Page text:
Cholesterol Advice

How to Lower LDL-Cholesterol?

LDL-Cholesterol is the bad cholesterol in our blood. It is essential to keep its levels under check or else the chances of developing coronary heart diseases would increase. Here is a step by step guide to lower LDL, the bad cholesterol.

Bring Changes in Your Lifestyle- Diet and Exercise

You might have gorged upon high fat and high-cholesterol diet for a long time and might not have worked out. But this is not going to go on forever. At some point of time or the other, coronary heart disease would eventually catch up with you. In order to further postpone this meeting, it is best that you decrease the level of fat and cholesterol in the diet and start working out.

When it comes to diet, you do not need to have only those products which are marked "low fat, low cholesterol." Your diet, as a matter of fact, can include a variety of things like whole grains, plants, legumes, fish, and fruits. Do not go overboard with consumption of cheese, eggs and red meat.

Exercise at least half an hour each day, seven days a week. The result might be an extremely modest 10 percent increase in the level of good HDL-Cholesterol .

Use Drugs-The Alternate to Lifestyle Challenges

If lifestyle changes are not bringing about the desired results or it is taking too long, it is time to give drugs a shot. The too most effective drug types which can help in the reduction of levels of LDL-Cholesterol are Nicotinic acids and Statins.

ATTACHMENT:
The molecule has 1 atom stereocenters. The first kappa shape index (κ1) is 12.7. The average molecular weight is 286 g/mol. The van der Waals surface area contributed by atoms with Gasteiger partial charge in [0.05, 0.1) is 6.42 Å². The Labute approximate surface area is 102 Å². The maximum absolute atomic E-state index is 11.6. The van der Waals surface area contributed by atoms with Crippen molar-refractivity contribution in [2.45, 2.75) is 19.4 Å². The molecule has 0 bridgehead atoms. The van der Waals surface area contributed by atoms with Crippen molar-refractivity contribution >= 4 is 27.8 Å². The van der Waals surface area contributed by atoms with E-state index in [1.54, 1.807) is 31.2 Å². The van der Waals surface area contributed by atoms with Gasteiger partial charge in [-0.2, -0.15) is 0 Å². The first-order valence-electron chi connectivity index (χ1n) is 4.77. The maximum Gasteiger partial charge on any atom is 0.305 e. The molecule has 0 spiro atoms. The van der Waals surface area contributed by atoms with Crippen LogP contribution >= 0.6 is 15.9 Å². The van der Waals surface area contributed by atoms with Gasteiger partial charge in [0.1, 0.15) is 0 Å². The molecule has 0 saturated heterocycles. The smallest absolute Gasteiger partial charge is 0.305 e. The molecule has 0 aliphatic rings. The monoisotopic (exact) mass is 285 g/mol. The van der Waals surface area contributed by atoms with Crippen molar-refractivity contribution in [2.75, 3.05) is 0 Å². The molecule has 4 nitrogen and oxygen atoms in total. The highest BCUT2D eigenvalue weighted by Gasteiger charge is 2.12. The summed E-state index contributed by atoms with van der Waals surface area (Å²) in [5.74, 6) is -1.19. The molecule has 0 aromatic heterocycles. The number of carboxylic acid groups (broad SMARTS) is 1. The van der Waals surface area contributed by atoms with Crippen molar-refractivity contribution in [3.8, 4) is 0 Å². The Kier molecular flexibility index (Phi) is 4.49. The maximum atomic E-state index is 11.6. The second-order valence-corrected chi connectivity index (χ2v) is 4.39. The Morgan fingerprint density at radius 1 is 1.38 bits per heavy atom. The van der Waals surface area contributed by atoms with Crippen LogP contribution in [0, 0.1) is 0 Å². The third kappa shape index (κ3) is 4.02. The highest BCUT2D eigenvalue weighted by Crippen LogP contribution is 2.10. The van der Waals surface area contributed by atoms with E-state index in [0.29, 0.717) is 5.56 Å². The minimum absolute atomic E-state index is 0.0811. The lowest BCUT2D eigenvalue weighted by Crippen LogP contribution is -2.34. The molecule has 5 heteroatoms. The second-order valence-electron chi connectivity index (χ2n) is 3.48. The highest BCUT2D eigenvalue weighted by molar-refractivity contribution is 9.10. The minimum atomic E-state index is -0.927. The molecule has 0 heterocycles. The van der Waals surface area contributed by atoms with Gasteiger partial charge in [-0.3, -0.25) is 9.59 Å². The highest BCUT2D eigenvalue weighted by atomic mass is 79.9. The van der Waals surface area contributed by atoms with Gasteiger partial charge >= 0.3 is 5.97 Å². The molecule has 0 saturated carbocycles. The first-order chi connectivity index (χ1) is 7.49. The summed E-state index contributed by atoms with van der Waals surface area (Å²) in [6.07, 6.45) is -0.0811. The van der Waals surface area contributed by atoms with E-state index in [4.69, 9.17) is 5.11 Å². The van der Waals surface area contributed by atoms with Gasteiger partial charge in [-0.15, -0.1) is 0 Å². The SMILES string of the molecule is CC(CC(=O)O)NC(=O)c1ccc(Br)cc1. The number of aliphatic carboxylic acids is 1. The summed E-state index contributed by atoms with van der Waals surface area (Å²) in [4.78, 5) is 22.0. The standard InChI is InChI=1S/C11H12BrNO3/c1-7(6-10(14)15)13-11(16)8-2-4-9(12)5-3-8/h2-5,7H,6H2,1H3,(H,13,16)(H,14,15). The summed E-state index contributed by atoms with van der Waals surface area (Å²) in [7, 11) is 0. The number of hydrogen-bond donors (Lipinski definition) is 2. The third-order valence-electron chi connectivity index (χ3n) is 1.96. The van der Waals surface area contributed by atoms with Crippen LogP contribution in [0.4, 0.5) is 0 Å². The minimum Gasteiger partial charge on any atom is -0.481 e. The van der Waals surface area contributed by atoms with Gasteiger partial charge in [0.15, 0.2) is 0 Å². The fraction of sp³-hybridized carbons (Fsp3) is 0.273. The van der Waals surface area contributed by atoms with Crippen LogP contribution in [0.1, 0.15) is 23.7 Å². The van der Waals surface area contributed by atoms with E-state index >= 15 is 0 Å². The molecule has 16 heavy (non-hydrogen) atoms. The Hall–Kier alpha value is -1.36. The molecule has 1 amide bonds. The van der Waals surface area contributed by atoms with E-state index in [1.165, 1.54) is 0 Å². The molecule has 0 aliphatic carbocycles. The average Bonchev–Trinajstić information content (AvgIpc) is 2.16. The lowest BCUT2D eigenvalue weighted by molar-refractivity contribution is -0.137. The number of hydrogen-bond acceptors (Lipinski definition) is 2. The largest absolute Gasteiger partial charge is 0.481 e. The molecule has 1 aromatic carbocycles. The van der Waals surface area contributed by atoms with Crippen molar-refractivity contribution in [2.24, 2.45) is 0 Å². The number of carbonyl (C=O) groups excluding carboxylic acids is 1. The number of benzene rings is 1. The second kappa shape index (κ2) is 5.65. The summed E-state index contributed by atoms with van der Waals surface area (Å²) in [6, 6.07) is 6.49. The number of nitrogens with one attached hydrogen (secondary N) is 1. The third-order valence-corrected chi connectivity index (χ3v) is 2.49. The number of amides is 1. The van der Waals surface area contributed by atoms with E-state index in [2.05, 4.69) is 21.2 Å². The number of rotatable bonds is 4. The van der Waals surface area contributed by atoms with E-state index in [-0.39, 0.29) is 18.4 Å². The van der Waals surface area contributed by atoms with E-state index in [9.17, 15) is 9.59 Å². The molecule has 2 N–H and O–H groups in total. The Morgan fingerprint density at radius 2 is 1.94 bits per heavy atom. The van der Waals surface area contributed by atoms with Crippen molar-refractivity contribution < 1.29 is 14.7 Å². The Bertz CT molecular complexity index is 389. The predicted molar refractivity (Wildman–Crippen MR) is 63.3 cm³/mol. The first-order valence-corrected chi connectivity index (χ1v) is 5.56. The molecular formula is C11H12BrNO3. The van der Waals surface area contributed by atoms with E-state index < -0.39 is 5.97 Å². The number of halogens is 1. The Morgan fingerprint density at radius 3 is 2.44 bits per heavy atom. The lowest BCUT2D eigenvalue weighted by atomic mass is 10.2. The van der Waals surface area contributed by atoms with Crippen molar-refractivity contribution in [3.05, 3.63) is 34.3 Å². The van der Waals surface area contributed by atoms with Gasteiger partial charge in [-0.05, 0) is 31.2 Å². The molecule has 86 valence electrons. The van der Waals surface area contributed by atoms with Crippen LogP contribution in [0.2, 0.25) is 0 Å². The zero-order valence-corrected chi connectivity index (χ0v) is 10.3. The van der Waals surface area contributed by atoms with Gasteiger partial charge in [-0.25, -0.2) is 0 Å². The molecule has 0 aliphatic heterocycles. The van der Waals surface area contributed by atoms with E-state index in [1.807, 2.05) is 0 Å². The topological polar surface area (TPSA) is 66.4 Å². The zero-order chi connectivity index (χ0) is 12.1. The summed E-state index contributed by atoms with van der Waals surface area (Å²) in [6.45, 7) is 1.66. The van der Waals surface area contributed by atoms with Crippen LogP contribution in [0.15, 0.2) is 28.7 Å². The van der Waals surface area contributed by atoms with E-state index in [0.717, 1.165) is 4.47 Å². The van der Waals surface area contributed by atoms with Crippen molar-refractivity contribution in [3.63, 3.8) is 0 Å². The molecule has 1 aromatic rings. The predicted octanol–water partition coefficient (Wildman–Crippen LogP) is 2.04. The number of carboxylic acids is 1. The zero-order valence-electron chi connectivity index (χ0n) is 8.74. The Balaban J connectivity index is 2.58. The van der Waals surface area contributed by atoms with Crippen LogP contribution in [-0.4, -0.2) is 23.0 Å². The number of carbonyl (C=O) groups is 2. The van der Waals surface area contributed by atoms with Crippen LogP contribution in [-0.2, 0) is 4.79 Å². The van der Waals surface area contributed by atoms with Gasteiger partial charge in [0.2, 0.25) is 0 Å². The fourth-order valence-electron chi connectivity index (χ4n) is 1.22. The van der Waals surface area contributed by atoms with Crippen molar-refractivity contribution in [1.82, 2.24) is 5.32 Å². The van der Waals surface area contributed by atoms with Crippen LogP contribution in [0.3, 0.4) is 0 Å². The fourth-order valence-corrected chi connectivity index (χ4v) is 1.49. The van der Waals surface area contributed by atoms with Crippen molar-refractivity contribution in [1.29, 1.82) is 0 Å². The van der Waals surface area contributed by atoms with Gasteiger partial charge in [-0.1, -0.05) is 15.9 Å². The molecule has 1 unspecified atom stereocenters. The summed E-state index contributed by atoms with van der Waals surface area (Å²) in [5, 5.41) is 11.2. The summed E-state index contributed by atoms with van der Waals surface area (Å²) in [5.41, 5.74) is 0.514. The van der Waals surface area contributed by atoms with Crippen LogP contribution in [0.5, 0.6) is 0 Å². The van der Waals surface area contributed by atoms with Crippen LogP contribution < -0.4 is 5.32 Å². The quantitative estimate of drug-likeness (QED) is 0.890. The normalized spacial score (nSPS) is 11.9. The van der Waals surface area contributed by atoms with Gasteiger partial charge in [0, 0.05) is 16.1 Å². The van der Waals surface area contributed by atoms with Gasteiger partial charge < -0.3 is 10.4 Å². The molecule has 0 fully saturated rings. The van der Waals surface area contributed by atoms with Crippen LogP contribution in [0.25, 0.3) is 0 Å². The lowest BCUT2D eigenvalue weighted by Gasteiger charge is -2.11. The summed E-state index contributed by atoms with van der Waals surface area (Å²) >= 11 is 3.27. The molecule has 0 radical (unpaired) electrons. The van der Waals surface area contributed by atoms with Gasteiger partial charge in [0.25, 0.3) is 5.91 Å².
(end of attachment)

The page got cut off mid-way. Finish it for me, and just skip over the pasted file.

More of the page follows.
Nicotinic Acids: This is nothing but water-soluble Vitamin B , also called niacin . Apart from increasing the level of HDL-Cholesterol, niacin helps in lowering LDL-Cholesterol by up to 20 percent. However, its unrestricted availability should not prompt you to take large doses of it. There are numerous side-effects attached to it. Some of them include activation of peptic ulcers, flushing (or opening) of blood vessels, diarrhoea, high blood sugar, indigestion, gas, gout, liver problems, nausea and vomiting.

Statins : Statins have been observed to bring about a massive 60 percent drop in the levels of LDL-Cholesterol in the bloodstream. Hence, they are the best in terms of medical treatment of higher levels of LDL-Cholesterol. However, there are some minor side-effects associated with it (gas, abdominal cramps, brown urine, and constipation). They can be avoided if the medication is closely monitored by a physician.  

Some Other Methods of Lowering LDL-Cholesterol

Consumption of Alcohol: It has been found that limited consumption of alcohol can bring about an 8 percent decrease in the levels of LDL-Cholesterol. A 5 ounce of wine and 12 ounces of beer is the amount prescribed.

Quit Smoking: Smoking is related to the creation of an extremely dangerous form of LDL-Cholesterol called oxidised LDL-Cholesterol. Quitting smoking would cut down the production of this and also reduce LDL-Cholesterol levels by up to 5 per cent.